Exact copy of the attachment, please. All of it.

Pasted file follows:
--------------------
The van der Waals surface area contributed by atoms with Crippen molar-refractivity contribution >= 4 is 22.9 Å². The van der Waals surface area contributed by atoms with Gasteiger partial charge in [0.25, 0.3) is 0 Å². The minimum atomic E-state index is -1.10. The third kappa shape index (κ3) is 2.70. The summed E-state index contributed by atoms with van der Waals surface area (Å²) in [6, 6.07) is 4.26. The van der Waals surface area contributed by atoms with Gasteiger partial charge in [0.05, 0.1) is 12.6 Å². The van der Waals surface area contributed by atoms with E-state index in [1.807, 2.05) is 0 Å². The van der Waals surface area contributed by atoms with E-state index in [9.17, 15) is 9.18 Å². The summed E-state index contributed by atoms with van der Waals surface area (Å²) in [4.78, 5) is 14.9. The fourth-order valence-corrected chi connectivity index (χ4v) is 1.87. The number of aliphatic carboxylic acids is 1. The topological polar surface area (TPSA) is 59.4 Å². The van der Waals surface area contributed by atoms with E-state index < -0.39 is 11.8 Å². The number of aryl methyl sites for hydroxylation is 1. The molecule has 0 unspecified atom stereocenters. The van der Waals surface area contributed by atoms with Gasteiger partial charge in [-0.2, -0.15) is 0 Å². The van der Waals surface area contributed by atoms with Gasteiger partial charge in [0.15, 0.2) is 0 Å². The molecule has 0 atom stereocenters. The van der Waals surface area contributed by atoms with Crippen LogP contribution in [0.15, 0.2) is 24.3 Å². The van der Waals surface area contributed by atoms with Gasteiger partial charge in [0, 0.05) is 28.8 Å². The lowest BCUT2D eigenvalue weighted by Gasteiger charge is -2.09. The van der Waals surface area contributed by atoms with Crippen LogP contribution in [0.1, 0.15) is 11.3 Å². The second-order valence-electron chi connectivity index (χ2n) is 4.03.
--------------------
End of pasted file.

The van der Waals surface area contributed by atoms with Crippen molar-refractivity contribution >= 4 is 22.9 Å². The van der Waals surface area contributed by atoms with Gasteiger partial charge in [0.25, 0.3) is 0 Å². The minimum atomic E-state index is -1.10. The third kappa shape index (κ3) is 2.70. The summed E-state index contributed by atoms with van der Waals surface area (Å²) in [6, 6.07) is 4.26. The van der Waals surface area contributed by atoms with Gasteiger partial charge in [0.05, 0.1) is 12.6 Å². The van der Waals surface area contributed by atoms with E-state index in [1.807, 2.05) is 0 Å². The van der Waals surface area contributed by atoms with E-state index in [9.17, 15) is 9.18 Å². The summed E-state index contributed by atoms with van der Waals surface area (Å²) in [4.78, 5) is 14.9. The fourth-order valence-corrected chi connectivity index (χ4v) is 1.87. The number of aliphatic carboxylic acids is 1. The topological polar surface area (TPSA) is 59.4 Å². The van der Waals surface area contributed by atoms with E-state index < -0.39 is 11.8 Å². The number of aryl methyl sites for hydroxylation is 1. The molecule has 0 unspecified atom stereocenters. The van der Waals surface area contributed by atoms with Gasteiger partial charge in [-0.2, -0.15) is 0 Å². The van der Waals surface area contributed by atoms with Gasteiger partial charge in [0.15, 0.2) is 0 Å². The molecule has 0 atom stereocenters. The van der Waals surface area contributed by atoms with Crippen LogP contribution in [0.15, 0.2) is 24.3 Å². The van der Waals surface area contributed by atoms with Gasteiger partial charge in [0, 0.05) is 28.8 Å². The lowest BCUT2D eigenvalue weighted by Gasteiger charge is -2.09. The van der Waals surface area contributed by atoms with Crippen LogP contribution in [0.1, 0.15) is 11.3 Å². The second-order valence-electron chi connectivity index (χ2n) is 4.03.